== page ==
Where's the Wookiee- Ulises Farinas.
My love for Star Wars is intense. It knows no bounds (it does) and leads me into brilliance and sorrow (what do you mean the Queen Amidala Funko is unavailable?). Where's the Wookiee, it's a classic step in that love/passion direction, and such a wonderful idea! I grew up reading Where's Wally (or Waldo, as it's known in the US and Canada) and playing Star Wars, so give me some Wally figurines because then the role reversal is complete.
Basically, Where's the Wookiee has you searching the far reaches of the galaxy, from Hoth to the Death Star, the Ewok Village (probably my favourite) to Cloud City, finding the most treacherous villains known to the galaxy. Instead of Wally, Wands, Whitebeard and Odlaw, you have Chewie, Han, Gredo and Bobba Fett for starters. I did my best just to find Chewie and Han, although Gredo and Bossk were both easy to pick out, but... Chewie is hard! He blends in super well. I also enjoyed seeing R2, Leia and Yoda dotted throughout.
All in all, I enjoyed this quite a lot. I would've liked a bit more detail in regards to the art, which I didn't fel was the best representation of the detail and style of the series, but overall it was pretty wonderful and a neat introduction to the world of Star Wars.
Thank you to Hardie Grant Egmont for this review copy!
Image source: Hardie Grant Egmont.
The Secret of the Blue Glass- Tomiko Inui.
It's always disappointing when you get to the end of a book and realise your favourite thing about it wasn't the story, the characters, even the writing, but the cover. Unfortunately that's what happened with The Secret of the Blue Glass, a classic in Japan and originally published in the late fifties, now published in English by Pushkin Classics. To begin with I certainly did thing that by the end of it there would be a different story- I was captivated by the beauty and lyricism of the writing, the unique tone to the story. It is very similar to The Borrowers in there being this family of tiny people who live in a house and rely on the big people for their livlihood, although the relationship between families is rather different here, as the family knows their responsibility to keeping the little people alive by putting out a glass of milk every night.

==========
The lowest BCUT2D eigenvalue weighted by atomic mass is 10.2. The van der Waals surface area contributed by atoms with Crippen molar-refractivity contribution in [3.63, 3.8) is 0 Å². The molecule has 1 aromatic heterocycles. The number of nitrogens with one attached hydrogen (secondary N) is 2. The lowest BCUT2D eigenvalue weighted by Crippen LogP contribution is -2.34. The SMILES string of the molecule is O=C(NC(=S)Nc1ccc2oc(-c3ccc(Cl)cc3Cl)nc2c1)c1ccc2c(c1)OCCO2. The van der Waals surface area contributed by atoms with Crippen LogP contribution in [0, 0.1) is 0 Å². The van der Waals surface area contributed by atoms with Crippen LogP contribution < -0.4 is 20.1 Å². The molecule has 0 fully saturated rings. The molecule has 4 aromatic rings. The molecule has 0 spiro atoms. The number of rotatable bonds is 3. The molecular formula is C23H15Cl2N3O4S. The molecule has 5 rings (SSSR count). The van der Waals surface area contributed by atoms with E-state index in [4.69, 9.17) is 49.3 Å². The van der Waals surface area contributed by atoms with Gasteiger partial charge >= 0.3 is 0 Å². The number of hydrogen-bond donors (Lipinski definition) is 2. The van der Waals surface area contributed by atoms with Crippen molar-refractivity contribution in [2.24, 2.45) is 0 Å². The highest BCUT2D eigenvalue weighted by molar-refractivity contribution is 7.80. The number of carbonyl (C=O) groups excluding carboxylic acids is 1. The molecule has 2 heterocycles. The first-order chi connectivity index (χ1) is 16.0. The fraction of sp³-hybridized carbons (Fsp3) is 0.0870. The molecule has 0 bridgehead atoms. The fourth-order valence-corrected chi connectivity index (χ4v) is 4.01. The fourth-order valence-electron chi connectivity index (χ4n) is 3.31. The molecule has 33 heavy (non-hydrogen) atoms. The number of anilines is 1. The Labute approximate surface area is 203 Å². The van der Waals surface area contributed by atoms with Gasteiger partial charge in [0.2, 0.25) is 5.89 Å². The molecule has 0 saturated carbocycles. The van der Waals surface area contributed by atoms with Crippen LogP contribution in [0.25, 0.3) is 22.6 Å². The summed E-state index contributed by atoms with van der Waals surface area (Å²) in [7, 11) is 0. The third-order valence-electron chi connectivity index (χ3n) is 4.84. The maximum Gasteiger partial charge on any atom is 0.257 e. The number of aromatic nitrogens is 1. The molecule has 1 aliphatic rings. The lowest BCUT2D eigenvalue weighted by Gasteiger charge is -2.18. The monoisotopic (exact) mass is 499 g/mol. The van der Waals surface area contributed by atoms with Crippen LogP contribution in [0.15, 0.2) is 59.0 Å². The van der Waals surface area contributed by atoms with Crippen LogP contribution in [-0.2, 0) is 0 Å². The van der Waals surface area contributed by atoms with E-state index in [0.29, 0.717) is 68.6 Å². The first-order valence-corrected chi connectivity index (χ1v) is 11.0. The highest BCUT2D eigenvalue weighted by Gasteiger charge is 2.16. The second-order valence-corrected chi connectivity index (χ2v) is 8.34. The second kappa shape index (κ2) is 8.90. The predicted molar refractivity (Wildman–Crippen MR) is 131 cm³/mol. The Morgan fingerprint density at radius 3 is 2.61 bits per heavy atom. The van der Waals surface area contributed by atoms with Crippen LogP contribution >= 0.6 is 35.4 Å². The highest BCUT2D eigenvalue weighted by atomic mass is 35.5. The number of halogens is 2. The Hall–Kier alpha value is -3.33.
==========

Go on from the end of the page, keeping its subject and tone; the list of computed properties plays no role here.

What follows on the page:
It was an intensely interesting story- it takes place around the time of the second World War, starting a little before and then carrying on throughout- and that setting, plus the tone of the family and their conflicts with what Japan was doing, what they believed was right, it was just really interesting and intriguing for me, but... unfortunately it ended up moving from softly beautiful to quite boring. I couldn't hold onto my interest in the story and it felt like it turned rather dull, the story moving along simply and not really having any great pull towards me wanting to read it, find out what happened or enjoy it. I really lost grips with it and although I did finish it, I struggled and a couple chapters from the end considered DNFing because I just was not into it.
I think, in the end, I was affected by growing up with The Borrowers- this felt really similar and, although the dynamics weren't the same, there wasn't a single element that made it stand out or made me fall in love with it, after that intial phase. The cover, though, is absolutely stunning.
Thank you to Allen and Unwin for this review copy!
Image source: Allen and Unwin NZ.